I’m at sales leadership seminar in San Francisco with teams from Salesforce.com, Oracle and other leading Bay Area high tech firms. We are learning to hone our skills using a high tech communication tool that’s recently become the darling of researchers, marketers and startups seeking VC. Not only does this tool enhance recall by over 80% when used effectively, it’s been shown, in MRI’s, to actually engage our emotional centers and motivate change. I’ll say that again – motivate change.
Sound too good to be true? Read on.
The tool is storytelling and the seminar was put on by storyleaders. Storytelling is so effective because we are physically wired to run on stories. Humans have been communicating with stories for 50,000 years. It works. During that time, it’s been to used to communicate what we’ve learned, who we are and how we should act. It also automatically breaks down barriers that go up when we try to hit prospects with “logical” reasons.
Don’t believe me? Try to recall the bullet points from a presentation you saw in the last two weeks. Now try to recall the story of Paul Revere that you learned in school years ago.
As a society, we’ve been experimenting with bullet points and PowerPoints for the last 15 years. It’s time to admit that this effort hasn’t worked out. There is a growing consensus all these slide decks are simply not working – not for salespeople who want to engage and be authentic and certainly not for prospects who could use our services but have to sit through our bullets points.
I had an opportunity to try this all out this week. Someone started to criticize a decision I made during a conference call. Initially, it got my heat up. I was going to refute it with bullets. But I took a few deep breaths and launched into a story that Ben Franklin used over two hundred years ago, starting with, “what you said reminds me of a story in a book I’ve been reading this summer…”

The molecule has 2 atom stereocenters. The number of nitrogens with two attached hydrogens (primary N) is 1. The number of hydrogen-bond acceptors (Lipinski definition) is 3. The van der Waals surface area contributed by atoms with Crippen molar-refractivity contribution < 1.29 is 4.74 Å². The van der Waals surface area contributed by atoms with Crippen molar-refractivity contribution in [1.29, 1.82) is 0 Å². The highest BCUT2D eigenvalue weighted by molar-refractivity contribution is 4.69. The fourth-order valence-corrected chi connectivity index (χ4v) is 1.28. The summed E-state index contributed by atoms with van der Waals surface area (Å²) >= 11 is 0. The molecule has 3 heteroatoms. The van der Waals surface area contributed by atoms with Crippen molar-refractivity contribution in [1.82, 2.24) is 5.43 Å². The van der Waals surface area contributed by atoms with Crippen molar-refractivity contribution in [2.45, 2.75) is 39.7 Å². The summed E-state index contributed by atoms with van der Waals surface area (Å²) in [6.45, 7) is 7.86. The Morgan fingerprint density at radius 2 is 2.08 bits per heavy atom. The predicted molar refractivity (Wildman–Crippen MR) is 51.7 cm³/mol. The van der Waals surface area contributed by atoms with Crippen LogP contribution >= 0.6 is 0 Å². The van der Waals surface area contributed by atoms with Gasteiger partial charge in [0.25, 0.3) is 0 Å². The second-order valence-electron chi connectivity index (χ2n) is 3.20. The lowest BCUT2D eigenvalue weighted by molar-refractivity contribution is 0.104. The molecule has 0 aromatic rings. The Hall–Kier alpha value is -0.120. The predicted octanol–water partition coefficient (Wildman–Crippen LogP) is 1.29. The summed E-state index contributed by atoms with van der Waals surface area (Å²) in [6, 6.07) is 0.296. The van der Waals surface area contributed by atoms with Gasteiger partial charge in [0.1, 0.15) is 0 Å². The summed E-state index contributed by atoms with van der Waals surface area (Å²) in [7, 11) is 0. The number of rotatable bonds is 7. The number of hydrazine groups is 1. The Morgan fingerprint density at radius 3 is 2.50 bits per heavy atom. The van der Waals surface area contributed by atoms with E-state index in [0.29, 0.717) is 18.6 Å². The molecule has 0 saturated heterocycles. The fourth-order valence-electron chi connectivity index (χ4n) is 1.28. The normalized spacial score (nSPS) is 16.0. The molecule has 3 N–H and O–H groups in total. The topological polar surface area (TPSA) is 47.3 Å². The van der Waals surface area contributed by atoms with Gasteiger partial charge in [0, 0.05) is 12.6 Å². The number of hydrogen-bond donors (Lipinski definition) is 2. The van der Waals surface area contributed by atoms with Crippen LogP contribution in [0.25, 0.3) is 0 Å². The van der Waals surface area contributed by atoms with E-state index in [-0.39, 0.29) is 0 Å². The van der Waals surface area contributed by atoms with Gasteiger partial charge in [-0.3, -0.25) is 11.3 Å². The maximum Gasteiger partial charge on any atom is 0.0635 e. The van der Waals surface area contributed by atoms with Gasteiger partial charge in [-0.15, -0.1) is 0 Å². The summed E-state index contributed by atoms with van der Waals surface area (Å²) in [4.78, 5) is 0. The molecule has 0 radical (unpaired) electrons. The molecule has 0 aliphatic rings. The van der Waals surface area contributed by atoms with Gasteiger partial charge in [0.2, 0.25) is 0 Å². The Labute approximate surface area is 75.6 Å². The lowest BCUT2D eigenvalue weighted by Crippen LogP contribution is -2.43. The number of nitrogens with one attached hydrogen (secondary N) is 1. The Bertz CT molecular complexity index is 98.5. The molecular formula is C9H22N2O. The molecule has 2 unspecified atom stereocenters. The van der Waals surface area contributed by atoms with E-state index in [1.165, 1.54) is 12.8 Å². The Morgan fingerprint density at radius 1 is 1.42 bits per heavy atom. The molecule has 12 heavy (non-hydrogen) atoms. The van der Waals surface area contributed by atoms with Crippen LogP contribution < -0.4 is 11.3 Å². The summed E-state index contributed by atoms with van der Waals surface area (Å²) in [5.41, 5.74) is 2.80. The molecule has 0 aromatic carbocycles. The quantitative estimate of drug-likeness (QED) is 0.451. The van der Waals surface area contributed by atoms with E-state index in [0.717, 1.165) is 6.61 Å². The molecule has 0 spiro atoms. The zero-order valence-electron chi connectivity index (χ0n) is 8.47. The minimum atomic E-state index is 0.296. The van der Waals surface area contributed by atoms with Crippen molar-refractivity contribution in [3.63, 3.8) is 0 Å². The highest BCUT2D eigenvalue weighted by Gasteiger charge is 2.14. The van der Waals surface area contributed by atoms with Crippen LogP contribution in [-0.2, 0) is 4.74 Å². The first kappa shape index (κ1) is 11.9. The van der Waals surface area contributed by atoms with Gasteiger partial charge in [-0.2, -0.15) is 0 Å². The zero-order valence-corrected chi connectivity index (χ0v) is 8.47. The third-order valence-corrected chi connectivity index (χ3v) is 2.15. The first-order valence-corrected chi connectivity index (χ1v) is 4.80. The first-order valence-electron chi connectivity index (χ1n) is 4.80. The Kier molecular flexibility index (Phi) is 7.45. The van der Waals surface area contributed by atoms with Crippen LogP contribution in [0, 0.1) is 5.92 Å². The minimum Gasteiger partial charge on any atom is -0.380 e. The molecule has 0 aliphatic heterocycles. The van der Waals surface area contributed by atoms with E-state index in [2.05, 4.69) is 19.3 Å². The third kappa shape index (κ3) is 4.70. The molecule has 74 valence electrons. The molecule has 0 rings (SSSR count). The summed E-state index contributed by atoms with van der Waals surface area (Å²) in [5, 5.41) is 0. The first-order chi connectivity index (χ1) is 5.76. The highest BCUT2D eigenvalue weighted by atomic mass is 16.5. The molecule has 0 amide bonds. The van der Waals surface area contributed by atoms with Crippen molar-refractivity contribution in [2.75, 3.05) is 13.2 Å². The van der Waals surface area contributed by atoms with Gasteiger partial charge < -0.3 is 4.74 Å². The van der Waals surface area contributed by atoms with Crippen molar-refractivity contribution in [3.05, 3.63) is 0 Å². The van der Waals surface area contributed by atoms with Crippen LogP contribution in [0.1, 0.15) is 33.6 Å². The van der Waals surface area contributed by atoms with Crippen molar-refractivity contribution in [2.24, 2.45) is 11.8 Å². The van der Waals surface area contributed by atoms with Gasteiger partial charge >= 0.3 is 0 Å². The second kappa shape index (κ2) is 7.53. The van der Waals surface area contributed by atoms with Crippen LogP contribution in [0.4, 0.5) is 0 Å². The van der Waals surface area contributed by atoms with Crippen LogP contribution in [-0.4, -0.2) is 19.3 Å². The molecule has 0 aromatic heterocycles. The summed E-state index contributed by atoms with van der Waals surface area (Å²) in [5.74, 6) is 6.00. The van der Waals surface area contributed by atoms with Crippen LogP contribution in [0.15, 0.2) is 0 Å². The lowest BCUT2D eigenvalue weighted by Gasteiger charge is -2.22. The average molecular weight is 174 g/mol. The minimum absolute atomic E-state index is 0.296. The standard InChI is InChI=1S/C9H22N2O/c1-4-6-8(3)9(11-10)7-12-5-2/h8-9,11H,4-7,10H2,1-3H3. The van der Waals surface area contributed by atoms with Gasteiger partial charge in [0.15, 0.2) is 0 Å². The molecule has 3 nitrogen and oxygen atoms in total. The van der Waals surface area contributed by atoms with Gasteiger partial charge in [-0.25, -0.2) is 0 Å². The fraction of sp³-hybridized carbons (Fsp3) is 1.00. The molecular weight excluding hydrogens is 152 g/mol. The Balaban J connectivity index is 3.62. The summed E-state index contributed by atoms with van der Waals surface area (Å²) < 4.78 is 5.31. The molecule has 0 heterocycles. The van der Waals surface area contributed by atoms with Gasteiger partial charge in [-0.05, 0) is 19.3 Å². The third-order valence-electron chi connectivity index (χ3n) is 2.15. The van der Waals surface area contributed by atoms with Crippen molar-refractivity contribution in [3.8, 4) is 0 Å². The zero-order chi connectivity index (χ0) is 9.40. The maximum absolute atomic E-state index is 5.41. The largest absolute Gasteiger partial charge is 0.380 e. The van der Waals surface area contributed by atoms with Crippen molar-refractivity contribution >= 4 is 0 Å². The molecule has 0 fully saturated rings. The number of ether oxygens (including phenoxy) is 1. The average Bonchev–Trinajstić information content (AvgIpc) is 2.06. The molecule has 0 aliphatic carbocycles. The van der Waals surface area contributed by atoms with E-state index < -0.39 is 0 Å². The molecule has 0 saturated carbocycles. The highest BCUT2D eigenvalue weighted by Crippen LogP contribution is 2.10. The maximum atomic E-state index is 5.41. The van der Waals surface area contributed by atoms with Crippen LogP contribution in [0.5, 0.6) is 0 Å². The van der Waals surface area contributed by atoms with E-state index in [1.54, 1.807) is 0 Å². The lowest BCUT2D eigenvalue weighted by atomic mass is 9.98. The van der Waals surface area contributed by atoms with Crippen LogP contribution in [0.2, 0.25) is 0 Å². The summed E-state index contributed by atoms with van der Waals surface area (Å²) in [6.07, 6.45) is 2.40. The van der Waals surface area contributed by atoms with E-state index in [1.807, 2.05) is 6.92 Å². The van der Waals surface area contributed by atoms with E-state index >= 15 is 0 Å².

A father and son had to go into town. The son walked and the father rode the donkey. Along the way they met a group of townsfolk who thought it inappropriate of a healthy man to force his son to walk as he rode. “Why are you forcing the boy to walk?” the townsperson asked.
The father got off the donkey and allowed the son to ride. They were both doing fine when they met another group. “Young man, what are you thinking of?” the group demanded to know. “Here you are a strapping young man riding upon the beast, and your poor, aged father must walk. Is that any way to show respect?”
The only way to please everyone, they decided, was for both of them to ride. So they did, and for awhile enjoyed each other’s company and pleasant conversation. They felt comfortable when they came upon another group of townspeople. But this group had a whole different perspective from the first two. “How can you place such a burden upon this poor animal? Your combined weight is too much for the animal. Why not walk and give the beast a rest?”
So the father and son both walked and led the donkey. “Surely no one can criticize us now,” they thought. But when the another group said, “How foolish of you men to have a perfectly healthy donkey and not use it. Donkeys are made for work. One of you should be riding him,” they threw the poor donkey off a bridge.
Without ever addressing the criticism, the point was made. We moved on to other business.